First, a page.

Friday, July 15, 2011

Israeli Dinner and Wines at Swill Automatic, Until July 19

Until July 19, "Swill Automatic Becomes Bar Mitzvah" is happening at this new downtown wine bar, serving a 5-course modern Israeli cuisine paired with Israeli wines ($45 pp, $66 with wine pairing). I was invited to try the Israeli dinner on their soft opening night and since I have never really had Israeli food or wine, I was curious. I had the preconception that it would be a Jewish dinner, but the menu leans towards Mediterranean. It turns out that Israeli cuisine has adopted many Middle Eastern and Mediterranean influences.

Spinach, Leek, Couscous
Spinach, leek, feta, couscous
The service that night was spotty since it was the first time they served a 5 course meal (the wine usually serves small plates). They were pleasant and friendly, but the courses and wines didn't come out as planned. Hopefully it would be much better the rest of the week. Nonetheless, I tried many new things that night and learned quite a bit about Israeli food and wines.

MejadraThe food, as I had mentioned, has a heavy Middle East and Mediterranean influence. Expect no matzoh balls, but chicken shawarma with Persian rice, lamb patties with tahini sauce, and two of my favorites: the Mejadra (fried rice with lentils and onions), and spinach, leek, feta, and couscous, topped with a sunny side up egg. Similarly unexpected, the spicy carrot salad really was spicy, even too spicy for my weak palate.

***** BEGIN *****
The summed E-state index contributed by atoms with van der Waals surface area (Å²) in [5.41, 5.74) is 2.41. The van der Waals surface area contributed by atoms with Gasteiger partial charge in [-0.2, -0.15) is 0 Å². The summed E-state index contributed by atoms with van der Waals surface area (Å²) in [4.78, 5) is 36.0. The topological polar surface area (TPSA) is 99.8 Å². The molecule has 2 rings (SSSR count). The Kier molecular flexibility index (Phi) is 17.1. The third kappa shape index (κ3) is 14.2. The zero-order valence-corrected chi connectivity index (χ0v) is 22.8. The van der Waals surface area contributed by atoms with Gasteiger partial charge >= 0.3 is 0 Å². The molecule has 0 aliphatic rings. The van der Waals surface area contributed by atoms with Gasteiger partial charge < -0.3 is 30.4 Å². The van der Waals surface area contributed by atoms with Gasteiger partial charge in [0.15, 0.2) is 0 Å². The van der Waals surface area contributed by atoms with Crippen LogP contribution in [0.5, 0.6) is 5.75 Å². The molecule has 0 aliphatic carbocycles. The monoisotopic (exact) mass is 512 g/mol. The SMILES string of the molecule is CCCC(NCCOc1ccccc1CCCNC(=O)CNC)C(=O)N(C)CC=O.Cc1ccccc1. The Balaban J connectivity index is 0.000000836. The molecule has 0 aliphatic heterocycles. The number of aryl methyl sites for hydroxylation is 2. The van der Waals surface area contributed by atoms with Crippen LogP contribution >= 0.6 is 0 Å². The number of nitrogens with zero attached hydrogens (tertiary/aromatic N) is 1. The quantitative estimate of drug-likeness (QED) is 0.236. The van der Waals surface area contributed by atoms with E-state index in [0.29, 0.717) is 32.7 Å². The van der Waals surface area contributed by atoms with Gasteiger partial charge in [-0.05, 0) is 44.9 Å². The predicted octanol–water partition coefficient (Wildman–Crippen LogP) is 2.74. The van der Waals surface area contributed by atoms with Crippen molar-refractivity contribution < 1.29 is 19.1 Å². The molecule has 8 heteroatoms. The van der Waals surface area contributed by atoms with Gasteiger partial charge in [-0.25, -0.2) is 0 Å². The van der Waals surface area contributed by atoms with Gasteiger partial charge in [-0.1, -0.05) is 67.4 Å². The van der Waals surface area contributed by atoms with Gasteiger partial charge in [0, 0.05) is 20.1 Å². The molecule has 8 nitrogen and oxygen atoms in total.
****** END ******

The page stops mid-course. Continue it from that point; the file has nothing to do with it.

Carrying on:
Fruit Compote and Pistachio Halvah
Dried Fruit Compote and Pistachio Halvah
Flam Cabernet Sauvignon
We tasted wines from various regions: Flam Winery in the Judean Hills, Pelter Winery in Golan Heights (Northern Israel), Shvo in Upper Galilee, and Tulip Winery in Kvar Tikva.

The Shvo Rose, made from Barbera grapes, is supposedly the most popular of the Israeli wines, but it was too tannic for my taste and I preferred the crisp 2010 Pelter Sauvignon Blanc. Perhaps not surprising as Tal Pelter studied wine making in Australia. The Flam 2007 Cabernet Sauvignon was full bodied with softer tannins which I enjoyed, though I thought it was too forward to pair with the shawarma (among the service confusion, I don't think I ever got to try the Tulip Syrah).

Israeli cuisine was not something I had really experienced nor paid attention to before, and this dinner made for a good introduction. Similarly with the wine, while I should've known Israel made wine (since they were drinking it in biblical times), their wines are not something we commonly encounter. Hopefully dinners like this will get more people interested, though the staff at Swill need to take good care that they are properly serving the coursed meals with the paired wines in order to achieve this.
Patio seating at Swill Automatic

Swill Automatic
1820 Industrial St
Los Angeles, CA 90021
(213) 239-9088

Disclosure: this meal was hosted.


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